Paula & Juan, Jr., the Matute Teenagers Beginning Grand Prix
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By KENNETH J. BRADDICK
WELLINGTON, Florida, Mar. 13, 2014–The teenagers Paula and Juan Matute, Jr. look at the sibling rivalry of brother and sister as just normal but both dream of riding in the Olympic Games and maybe on the same team.
The prospect of the children of the three-time Spanish Olympian, Juan Matute achieving their goals does not appear far-fetched after making their debuts in the Grand Prix for the Under-25 division–Paula at 18 years of age and Juan, Jr. at 16 at a Global Dressage Festival national competition. Their ages peg them at junior rider level, but their abilities beyond their years.
Although both performed on the same day, Paula on Tarpan Ymas can claim she did it first–as they rode in the same class,with Paula 10 minutes ahead of Juan, Jr. on Don Diego Ymas.
Whether the team they hope to ride on is for Spain–as it was in the 2013 family affair Nations Cup and then in the CDIO3* team event this year to win bronze–or the United States is not yet decided. What started as a year in Florida to chill out after Juan’s decades of intensive competition in Europe, six years later has led to Wellington becoming home and a lifestyle that allows the family to indulge their passion for horses. There are no plans to move back to Europe any time soon.
“We’re not closing any doors,” was the way Paula, a high schoool senior, put it to dressage-news.com. “It’s a double opportunity. It just gives us an option whether to wear the American flag or the Spanish flag–what country is proud to have you represent them.”
Yeguada de Ymas, the Spanish dressage horse breeding operation that has built a spectacular farm in Wellington and is also a sponsor of the Global series of 12 weeks of competitions over winter, provides horses and support to Paula and Juan, Jr.
Paula, Juan, Jr., Juan and Maria, whose grandfather was chef d’equipe for Spain at the Munich Olympics in 1972, have brought a style of celebration of life to the dressage venue, family and friends waving flags and banners in team competitions, high fives and other gestures of youthful enthusiasm in a sport that often is marked by stoicism as if riding is to be endured rather than enjoyed.
But riding and competing with dedication and professionalism.
Both teenagers ride several horses in the morning before attending online school by Skype late in the day. And when summer vacation arrives, the family will make the annual pilgrimage to Europe to train and compete, possibly at the mecca of horse sports, the World Equestrian Festival in Aachen, Germany.
Despite success, Paula and Juan are disarmingly candid and humble.
Riding horses is not only about the sport for Paula, but training for the rider.
“It ts a way for me to learn and improve as a human being every day,” she said, “and not let my ego get too big… or try not to.”
She had been riding Tarpan for a couple of months before competing the 14-year-old KWPN stallion at small tour in the Nations Cup in February.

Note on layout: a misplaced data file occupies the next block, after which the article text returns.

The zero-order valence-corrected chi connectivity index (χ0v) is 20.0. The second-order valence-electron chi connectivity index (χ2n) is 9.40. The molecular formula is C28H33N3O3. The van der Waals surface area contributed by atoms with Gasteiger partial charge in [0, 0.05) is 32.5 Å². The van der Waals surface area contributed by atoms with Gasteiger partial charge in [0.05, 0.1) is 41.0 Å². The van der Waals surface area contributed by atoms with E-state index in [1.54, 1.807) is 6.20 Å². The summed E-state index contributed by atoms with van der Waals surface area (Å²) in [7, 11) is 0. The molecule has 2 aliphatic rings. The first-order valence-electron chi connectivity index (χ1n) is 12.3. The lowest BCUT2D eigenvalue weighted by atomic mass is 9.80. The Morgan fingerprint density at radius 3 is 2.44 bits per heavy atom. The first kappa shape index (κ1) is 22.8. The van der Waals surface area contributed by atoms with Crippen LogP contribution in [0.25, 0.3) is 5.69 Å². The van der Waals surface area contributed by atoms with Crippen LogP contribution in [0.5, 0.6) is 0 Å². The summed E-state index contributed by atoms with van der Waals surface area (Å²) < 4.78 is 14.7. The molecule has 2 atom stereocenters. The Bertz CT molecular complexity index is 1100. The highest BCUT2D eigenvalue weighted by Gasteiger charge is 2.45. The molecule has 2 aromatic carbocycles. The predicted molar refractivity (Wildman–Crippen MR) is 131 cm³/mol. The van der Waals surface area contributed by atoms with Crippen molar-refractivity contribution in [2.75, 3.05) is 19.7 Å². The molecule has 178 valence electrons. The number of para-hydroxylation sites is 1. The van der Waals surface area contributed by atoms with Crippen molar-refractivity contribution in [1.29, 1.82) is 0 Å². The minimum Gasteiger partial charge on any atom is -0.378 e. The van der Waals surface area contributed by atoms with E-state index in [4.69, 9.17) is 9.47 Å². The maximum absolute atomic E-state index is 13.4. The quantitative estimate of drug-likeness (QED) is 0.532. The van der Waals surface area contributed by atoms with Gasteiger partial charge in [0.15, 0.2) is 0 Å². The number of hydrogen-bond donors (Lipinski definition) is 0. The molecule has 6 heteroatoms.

This is her first year with a trained horse–he had been competed at Grand Prix in Spain in 2012.
“I have to be very pateient,” she said, “I have to be very strong in the head. I cannot think about giving up because things are not coming. That’s where you show who is an athlete, healthy in the head.
“It’s good when things are perfect. But you have to keep humble, maybe admitting some people are better. You put a smile on your face, go in the ring and do your best.”
Although she admits to having “almost a sickness” of not being able to live without horses she also describes herself as ” very dreamy, very artistic. I love painting, writing, designing, away from the numbers. It gets my mind off the routine. I’m the dreamer of the house.”
Eventually she plans to pursue an interest other than horses, but for now her sights are on Europe after the Wellington season ends.
She expects to have to ride in open Grand Prix at shows where Under-25 classes are not offered and jokes that if she does so hopes she never has to follow Valegro into the ring.
Riding in the senior Grand Prix “will be a big experience, but I’m not afraid of it. Hopefully we can qualify for some big shows. For sure when we come back to Florida we will be doing open Grand Prix.”
She shares the dream of most riders to be in the Olympic Games, if not with Tarpan then with one of the other young horses she rides.
“We know there may be better horses and riders,” she said. “It’s not just talent. It’s the work… and to be lucky.”
And that sibling rivalry?
Paula: “It’s not easy to be siblings and compete with each other. He’s my brother snd I love him. In the ring there is no friendhship, no brother.”
Juan: “There’s always sibling rivalry. We really care for each other and put that rivalry aside when we can. It’s not only with horses, it’s who gets to sit in the front of the car, everything, every brother sister relationship.
“Everyone is a competitor in the ring. Outside of the ring we all just love each other. We’re friends, super friends, but in the ring it’s an individual sport.
“My biggest dream is not only to make it to the Olympics but on a team with my sister. That would be beyond belief, especially at our age.”
Juan’s first Grand Prix ride was “awesome” and memorable, one of the most fun rides so far.
Much has been mentioned of Juan’s success at the age of 16, but he has a different view.
“It’s not me at 16, it’s the 50 years added from my dad, his knowledge and experiences.”
He expects to compete at Grand Prix in a CDI on Don Diego Ymas, an 11-year-old black gelding, before leaving for Europe.
“I’m young but I’ve got a lot of support behind me,” he said. “So far it’s all going perfectly. But riding Grand Prix is a completely different mind set. I have a lot to learn.
“I have a passion for dressage. It’s a lot of education and a lot of sweating. If I don’t set my goals high I’ll never reach them.”